Pelicans, Poverty, and Healthcare

I heard a talk the other day about the importance of localization and framing things in ways that people feel they can make a difference.  This person was framing the issue of poverty in the way that people respond to issues like the oil spill in the gulf and animals.  People care about animals.  They don’t want to see them covered in oil.  They can see themselves making a difference cleaning the animals.  Therefore, they respond.

This person was framing poverty in much the same way.  Thinking about global poverty and how to help the 1.2B people who make less than $1 per day is overwhelming much less trying to address the issues of the working poor.  But, he was framing poverty in ways that we could make a difference.  For example, you could buy a goat for $90 to feed a family.  Or, you could donate $2,600 which was matched by someone and could build a house.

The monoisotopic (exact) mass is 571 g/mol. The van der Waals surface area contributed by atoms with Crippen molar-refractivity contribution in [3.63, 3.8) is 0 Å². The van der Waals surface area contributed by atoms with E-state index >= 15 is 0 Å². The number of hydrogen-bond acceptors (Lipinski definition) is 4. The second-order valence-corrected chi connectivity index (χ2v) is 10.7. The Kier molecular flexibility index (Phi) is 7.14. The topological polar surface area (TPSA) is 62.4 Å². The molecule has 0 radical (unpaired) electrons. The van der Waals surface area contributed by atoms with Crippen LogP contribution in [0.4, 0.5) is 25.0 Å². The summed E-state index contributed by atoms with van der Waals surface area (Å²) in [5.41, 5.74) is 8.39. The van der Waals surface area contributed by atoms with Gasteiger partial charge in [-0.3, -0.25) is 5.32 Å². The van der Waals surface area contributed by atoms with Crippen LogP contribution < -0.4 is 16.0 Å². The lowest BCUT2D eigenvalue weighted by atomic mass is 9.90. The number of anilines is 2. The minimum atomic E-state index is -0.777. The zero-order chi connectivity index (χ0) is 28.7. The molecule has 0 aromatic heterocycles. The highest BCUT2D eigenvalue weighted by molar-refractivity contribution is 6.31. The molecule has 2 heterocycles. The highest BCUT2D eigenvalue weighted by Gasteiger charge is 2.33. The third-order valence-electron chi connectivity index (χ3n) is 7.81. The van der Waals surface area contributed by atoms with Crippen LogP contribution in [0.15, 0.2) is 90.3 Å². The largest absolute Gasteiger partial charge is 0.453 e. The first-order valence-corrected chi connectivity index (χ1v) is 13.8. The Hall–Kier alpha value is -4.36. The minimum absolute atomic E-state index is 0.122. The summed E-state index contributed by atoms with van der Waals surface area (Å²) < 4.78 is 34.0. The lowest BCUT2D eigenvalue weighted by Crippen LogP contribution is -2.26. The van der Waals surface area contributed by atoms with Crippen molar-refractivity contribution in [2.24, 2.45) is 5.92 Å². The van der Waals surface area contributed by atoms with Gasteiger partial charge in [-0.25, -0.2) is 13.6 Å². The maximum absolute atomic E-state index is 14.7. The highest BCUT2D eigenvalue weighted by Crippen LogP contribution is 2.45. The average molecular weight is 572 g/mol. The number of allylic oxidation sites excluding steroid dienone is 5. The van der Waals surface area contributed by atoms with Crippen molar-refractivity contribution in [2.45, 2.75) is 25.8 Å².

This got me thinking about healthcare.  Not only because of the health and wealth connection, but the challenge of addressing a massive issue.  We need to continue to break healthcare problems down to finite issues that can be addressed by people like you and me.  This is not only for our own health – e.g., drink more water, but for the health of our communities – e.g., no more soda machines in our schools.

One Response to “Pelicans, Poverty, and Healthcare”

  1. Interesting concept. I just joined your twibe so I can see the utility of generating change by adding incrementally. I guess this concept is also reflected in one of my favorite taglines about my site – we propose to Change Healthcare, one DoneDeal at a time. This reflects that if we create one new doctor / patient relationship based upon fair fees and services then we are enabling larger change. Buying one goat instead of a herd.

    The trick for any huge audacious change is to break it in to nice, bite-sized, doable thing… because the journey of a thousand miles begins with a single step – as true in the time of Lao-tzu (c 604-c 531 BC, founder of Taoism.) as it is today.

    Perhaps another approach to revolution is sustainable evolution – one small change at a time.

    Thanks for the post, it frames my thoughts differently and makes me understand my own musings and strategy a little better.

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